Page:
CRGC team member, Amy Lessen, a research associate professor with the ByWater Institute at Tulane University, is working on a collaborative, transdisciplinary effort to help the Isle de Jean Charles tribal community of southeastern Louisiana build resilience in the face of climate change and other social and environmental challenges. Read full story »
GoMRI features CRGC grad student, Vanessa Parks, and her work compiling and analyzing data on Gulf Coast communities that explores how the Deepwater Horizon oil spill affected mental and physical health as well as how social factors contributed to post-disaster health outcomes. Learn more »
CRGC researchers working on assessing and addressing the economic impacts of the oil spill developed a new resource to assist business owners and employers, researchers, community members, and other stakeholders in locating information on the fisheries and tourism sectors, and on oil spill claims, from a wide variety of potential sources. Check out the Database and User Guide on CRGC’s new Resources page!
CRGC is pleased to announce the launch of its new and improved Resources page, now live on the Consortium’s website. CRGC offers an exciting range of resources tailored for academics, community leaders, fishing/seafood industry stakeholders, healthcare providers, and policymakers that span across an array topic areas.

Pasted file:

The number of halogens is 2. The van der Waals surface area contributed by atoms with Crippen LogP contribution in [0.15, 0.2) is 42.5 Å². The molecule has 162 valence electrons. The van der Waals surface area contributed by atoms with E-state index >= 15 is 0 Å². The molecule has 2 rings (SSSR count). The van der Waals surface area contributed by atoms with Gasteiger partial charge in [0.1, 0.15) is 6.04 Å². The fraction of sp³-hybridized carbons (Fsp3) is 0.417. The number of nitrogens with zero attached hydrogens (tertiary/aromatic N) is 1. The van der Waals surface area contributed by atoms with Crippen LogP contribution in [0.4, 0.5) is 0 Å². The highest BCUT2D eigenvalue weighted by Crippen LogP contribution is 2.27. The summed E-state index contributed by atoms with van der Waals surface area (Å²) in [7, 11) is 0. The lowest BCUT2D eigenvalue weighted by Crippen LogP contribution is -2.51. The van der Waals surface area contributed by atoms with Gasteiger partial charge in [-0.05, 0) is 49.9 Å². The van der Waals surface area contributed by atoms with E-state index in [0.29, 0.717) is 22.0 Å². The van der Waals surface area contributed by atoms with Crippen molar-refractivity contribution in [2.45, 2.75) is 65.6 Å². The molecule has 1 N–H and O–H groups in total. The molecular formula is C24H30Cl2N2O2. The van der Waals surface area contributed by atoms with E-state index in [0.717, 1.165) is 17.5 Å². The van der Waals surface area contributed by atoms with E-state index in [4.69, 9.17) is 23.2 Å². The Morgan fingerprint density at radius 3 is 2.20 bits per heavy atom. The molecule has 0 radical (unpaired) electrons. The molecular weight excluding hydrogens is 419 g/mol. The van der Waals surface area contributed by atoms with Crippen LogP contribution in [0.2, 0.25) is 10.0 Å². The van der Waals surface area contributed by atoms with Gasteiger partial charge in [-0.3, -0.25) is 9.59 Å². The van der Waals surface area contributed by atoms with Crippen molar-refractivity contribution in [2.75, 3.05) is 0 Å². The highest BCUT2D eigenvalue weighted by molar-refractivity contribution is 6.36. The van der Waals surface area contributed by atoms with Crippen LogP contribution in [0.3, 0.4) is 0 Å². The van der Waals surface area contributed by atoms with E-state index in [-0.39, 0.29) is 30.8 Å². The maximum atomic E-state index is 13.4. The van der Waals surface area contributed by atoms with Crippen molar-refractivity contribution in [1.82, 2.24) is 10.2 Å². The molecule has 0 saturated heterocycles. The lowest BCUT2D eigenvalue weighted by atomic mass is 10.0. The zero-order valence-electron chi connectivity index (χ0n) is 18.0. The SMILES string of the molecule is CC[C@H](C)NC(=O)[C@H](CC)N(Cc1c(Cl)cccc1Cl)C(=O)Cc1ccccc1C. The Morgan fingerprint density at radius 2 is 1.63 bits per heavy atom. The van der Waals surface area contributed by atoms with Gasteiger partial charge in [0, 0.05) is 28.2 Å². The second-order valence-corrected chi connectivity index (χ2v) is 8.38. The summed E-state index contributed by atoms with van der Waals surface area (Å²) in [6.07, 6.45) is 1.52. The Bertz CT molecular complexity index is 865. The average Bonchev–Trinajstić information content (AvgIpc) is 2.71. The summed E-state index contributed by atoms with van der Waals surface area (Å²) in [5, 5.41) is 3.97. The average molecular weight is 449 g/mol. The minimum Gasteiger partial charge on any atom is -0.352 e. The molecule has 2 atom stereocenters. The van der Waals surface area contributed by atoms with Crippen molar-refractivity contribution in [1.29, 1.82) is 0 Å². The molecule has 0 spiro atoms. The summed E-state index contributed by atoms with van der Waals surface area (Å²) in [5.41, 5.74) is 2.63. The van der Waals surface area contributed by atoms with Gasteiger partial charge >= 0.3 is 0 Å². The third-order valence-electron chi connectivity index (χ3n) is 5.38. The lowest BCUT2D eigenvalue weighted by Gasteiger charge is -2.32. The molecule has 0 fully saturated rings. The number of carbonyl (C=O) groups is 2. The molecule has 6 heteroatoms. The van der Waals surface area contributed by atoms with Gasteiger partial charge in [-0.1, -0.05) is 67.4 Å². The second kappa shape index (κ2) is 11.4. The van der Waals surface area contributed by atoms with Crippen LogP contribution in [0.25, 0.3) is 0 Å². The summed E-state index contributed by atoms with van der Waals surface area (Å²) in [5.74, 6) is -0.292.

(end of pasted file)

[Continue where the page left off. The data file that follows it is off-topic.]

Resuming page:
Check out the latest edition of GoMRI’s eNews, which keeps researchers, students, community members, and other stakeholders working in the field current on emerging Gulf science and the people investigating the effects of oil spills on the environment and public health. This edition of eNews features, CRGC’s Student Spotlight of Nicholas Thomas, in the Project Activities section! Learn more »
Fellows Participate in 2nd Module of “Planning For Resilient Gulf Communities” Executive Leadership Training
Inaugural cohort of Southeastern Louisiana Disaster Resilience Leadership Fellows participate in second module of “Planning for Resilient Communities” Executive Leadership Training.
Alyssa Wood and Keagan Smith, from the University of South Alabama showcase their poster presentation at the 2017 Gulf of Mexico Oil Spill & Ecosystem Science Conference, which took place February 6-9 in New Orleans, LA.
CRGC Researchers Discuss Human Dimensions and Activity of Oil Spill Response at 2017 Gulf of Mexico Oil Spill & Ecosystem Science Conference
Eight CRGC researchers present during day-long session surrounding human dimensions of the DWH oil spill and interdisciplinary communications and community resilience from a social ecological and systems approach at the 2017 Gulf of Mexico Oil Spill & Ecosystem Science Conference.
Shipbuilders in AL and LA Expand Operations to Deliver New Fleet of Passenger Ferries for New York City
Horizon Shipbuilders, based out of Bayou La Batre, AL, and Metal Shark, a boatbuilder located in Franklin, LA, are rapidly working to build boats for an ambitious citywide ferry service that New York City Mayor Bill de Blasio has pledged to begin next summer. Horizon and Metal Shark are working on a tight schedule to build the 19 vessels needed for Mayor de Blasio’s $325-million citywide ferry service, timed to begin as he seeks re-election for office next November. This new ferry service would be the most extensive of its kind in any American city.